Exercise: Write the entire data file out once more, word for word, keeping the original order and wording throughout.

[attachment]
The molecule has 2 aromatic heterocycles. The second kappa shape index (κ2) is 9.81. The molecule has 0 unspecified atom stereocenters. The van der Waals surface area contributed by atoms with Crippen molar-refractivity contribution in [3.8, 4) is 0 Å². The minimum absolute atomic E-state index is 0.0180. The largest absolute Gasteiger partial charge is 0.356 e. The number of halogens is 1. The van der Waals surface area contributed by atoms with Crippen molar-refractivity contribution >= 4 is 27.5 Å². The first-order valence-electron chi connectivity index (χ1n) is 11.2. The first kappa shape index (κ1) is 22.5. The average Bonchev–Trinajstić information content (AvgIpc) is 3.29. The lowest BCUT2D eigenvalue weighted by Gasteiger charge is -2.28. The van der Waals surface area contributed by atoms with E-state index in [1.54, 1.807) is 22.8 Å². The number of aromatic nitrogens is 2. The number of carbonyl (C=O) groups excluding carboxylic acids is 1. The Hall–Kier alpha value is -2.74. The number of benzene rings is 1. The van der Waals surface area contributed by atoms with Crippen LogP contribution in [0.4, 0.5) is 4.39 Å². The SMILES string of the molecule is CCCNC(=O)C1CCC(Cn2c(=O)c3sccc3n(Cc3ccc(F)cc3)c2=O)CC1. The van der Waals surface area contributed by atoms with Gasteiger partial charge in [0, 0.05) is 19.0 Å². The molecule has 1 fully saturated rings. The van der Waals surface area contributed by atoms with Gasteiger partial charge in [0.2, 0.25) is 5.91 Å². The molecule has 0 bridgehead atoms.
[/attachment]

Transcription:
The molecule has 2 aromatic heterocycles. The second kappa shape index (κ2) is 9.81. The molecule has 0 unspecified atom stereocenters. The van der Waals surface area contributed by atoms with Crippen molar-refractivity contribution in [3.8, 4) is 0 Å². The minimum absolute atomic E-state index is 0.0180. The largest absolute Gasteiger partial charge is 0.356 e. The number of halogens is 1. The van der Waals surface area contributed by atoms with Crippen molar-refractivity contribution >= 4 is 27.5 Å². The first-order valence-electron chi connectivity index (χ1n) is 11.2. The first kappa shape index (κ1) is 22.5. The average Bonchev–Trinajstić information content (AvgIpc) is 3.29. The lowest BCUT2D eigenvalue weighted by Gasteiger charge is -2.28. The van der Waals surface area contributed by atoms with E-state index in [1.54, 1.807) is 22.8 Å². The number of aromatic nitrogens is 2. The number of carbonyl (C=O) groups excluding carboxylic acids is 1. The Hall–Kier alpha value is -2.74. The number of benzene rings is 1. The van der Waals surface area contributed by atoms with Crippen LogP contribution in [0.4, 0.5) is 4.39 Å². The SMILES string of the molecule is CCCNC(=O)C1CCC(Cn2c(=O)c3sccc3n(Cc3ccc(F)cc3)c2=O)CC1. The van der Waals surface area contributed by atoms with Gasteiger partial charge in [0, 0.05) is 19.0 Å². The molecule has 1 fully saturated rings. The van der Waals surface area contributed by atoms with Gasteiger partial charge in [0.2, 0.25) is 5.91 Å². The molecule has 0 bridgehead atoms.